Mark Dean
Past Courses

GR5211: Microeconomic Analysis I Part I – Choice Theory (MA): Last Taught Fall 2017

The choice theory portion of the class will focus on the fundamental models of behavior which underlie most economic analysis. The majority of the course will focus on consumer behavior. We will begin by studying the relationship between utility maximization, preference maximization and choice, before moving on to study the properties of demand functions. We will conclude the study of consumer choice with a look at choice under uncertainty, before briefly touching on the behavior of firms – i.e. producer theory Link to course

Behavioral Economics (Undergraduate): Last Taught Spring 2017

Within economics, the standard model of behavior is that of a perfectly rational, self interested utility maximizer with unlimited cognitive resources. In many cases, this provides a good approximation to the types of behavior that economists are interested in. However, over the past 30 years, experimental and behavioral economists have documented ways in which the standard model is not just wrong, but is wrong in ways that are important for economic outcomes. Understanding these behaviors, and their implications, is one of the most exciting areas of current economic enquiry. The aim of this course is provide a grounding in the main areas of study within behavioral economics, including temptation and self control, fairness and reciprocity, reference dependence, bounded rationality and choice under risk and uncertainty. Link to course

Microeconomic Analysis II - Game Theory and Information Economics (MA): Last Taught Spring 2017

G5212 is the second semester course in the microeconomics sequence for the MA program. It consists of two halves: Game Theory (first half) and Information Economics (second half). Link to course

Intermediate Microeconomics (Undergraduate): Last Taught Spring 2016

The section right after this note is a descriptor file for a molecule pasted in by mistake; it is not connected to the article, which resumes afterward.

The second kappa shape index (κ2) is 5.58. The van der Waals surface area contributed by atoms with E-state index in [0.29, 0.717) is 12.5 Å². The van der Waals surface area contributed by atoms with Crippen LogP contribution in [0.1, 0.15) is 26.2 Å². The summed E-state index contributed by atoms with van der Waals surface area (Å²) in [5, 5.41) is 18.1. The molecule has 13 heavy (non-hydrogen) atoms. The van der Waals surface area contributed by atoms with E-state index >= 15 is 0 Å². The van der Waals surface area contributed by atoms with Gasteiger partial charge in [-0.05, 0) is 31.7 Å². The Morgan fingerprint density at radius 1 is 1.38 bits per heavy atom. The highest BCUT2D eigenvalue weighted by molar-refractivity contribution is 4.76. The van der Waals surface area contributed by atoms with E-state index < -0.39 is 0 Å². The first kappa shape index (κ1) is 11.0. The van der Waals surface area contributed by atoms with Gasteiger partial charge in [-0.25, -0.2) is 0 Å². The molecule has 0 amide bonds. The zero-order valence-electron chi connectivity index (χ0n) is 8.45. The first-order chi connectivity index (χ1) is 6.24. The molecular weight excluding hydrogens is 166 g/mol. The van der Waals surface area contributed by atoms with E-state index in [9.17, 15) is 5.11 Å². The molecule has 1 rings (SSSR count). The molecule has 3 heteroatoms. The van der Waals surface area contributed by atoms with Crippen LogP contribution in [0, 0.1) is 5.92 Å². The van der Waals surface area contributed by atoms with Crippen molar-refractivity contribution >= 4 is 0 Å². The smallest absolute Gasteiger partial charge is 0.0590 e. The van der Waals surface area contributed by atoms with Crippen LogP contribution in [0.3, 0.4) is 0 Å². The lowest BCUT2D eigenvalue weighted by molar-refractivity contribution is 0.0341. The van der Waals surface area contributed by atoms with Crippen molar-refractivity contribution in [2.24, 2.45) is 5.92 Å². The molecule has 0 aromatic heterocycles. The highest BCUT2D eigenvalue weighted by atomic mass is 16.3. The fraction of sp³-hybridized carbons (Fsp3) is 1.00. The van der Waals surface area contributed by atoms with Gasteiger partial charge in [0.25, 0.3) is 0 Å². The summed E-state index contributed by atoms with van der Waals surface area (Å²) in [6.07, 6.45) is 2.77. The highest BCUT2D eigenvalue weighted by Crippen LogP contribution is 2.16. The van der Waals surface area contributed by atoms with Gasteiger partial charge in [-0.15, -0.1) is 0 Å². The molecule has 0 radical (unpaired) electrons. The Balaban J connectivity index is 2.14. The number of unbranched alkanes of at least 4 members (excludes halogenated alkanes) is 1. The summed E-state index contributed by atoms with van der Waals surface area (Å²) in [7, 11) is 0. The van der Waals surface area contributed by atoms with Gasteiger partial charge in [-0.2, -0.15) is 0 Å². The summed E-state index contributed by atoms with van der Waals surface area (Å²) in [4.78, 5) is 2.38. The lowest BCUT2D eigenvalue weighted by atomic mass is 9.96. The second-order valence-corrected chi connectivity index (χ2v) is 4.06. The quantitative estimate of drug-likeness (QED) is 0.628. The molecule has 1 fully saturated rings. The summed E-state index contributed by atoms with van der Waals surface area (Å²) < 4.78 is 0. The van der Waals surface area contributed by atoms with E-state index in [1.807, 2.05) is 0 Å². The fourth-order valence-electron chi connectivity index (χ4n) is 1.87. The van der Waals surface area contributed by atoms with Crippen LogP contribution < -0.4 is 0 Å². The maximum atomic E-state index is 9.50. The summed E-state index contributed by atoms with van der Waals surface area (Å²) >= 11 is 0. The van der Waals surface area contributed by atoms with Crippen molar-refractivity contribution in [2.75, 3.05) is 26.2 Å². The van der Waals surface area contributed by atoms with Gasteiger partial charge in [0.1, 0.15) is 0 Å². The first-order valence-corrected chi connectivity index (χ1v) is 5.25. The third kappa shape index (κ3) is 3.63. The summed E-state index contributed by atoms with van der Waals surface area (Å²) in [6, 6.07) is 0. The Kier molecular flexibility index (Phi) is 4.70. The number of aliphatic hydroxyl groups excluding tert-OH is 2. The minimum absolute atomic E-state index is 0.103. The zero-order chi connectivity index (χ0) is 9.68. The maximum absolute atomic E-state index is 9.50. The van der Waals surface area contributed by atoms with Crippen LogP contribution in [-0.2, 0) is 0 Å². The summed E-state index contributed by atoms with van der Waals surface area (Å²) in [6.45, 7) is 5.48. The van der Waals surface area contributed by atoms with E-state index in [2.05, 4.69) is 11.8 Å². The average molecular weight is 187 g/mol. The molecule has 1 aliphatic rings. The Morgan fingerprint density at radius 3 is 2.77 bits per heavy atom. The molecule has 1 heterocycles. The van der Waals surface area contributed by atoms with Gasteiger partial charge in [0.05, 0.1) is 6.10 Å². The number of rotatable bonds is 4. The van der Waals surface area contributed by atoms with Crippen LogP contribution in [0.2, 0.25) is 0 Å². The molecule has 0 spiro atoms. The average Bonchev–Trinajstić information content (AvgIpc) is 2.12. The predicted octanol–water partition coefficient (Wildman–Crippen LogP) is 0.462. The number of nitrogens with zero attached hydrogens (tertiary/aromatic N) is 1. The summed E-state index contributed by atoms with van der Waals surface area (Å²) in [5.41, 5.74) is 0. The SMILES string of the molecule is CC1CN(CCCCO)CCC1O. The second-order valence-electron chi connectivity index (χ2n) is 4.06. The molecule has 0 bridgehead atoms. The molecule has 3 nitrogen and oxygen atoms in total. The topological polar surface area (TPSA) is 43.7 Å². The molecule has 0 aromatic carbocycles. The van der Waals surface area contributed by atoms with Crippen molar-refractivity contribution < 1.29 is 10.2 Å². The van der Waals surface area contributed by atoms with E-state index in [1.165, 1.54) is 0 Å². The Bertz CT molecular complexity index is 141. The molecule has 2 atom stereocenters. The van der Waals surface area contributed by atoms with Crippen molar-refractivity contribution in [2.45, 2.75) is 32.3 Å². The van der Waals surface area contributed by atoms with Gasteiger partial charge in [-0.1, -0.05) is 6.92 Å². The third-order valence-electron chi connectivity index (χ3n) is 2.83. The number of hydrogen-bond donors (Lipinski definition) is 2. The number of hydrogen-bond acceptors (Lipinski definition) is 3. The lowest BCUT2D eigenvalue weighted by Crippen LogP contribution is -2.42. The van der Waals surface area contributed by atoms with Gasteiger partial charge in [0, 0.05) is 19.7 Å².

A introductory course for undergraduates designed to introduce the basic principles of microeconomics. Link to course

Topics in Microeconomic Theory: Decision Theory and Evidence (Graduate): Last Taught Spring 2015

Decision theory is the use of axiomatic techniques to understand the observable implications of models of choice. It is central to the incorporation of psychological insights into economics, and provides a vital link between theory and experimental economics. This course uses the tools of decision theory to understand the observable implications of behavioral economic models, and considers the experimental and field evidence in the light of these implications. The main areas covered will be utility maximization, bounded rationality and rational inattention, temptation and self control, choice under risk and uncertainty and reference dependent preferences Link to course

Mathematics For Economists (Graduate): Last Taught Autumn 2014

A graduate level course introducing the mathematical topics necessary for economic analysis. Link to course

Behavioral Economics for Princeton (Graduate): Last Taught Autumn 2012

A half course I taught at Princeton covering bounded rationality, reference dependent preferences, temptation and self control and neuroeconomics. Contains more applications that my other courses Link to course
Department of Economics

Columbia University, Rm 1031, International Affairs Bld, 420 W. 118th St., New York, NY, 10027, USA

+1 212 854 3669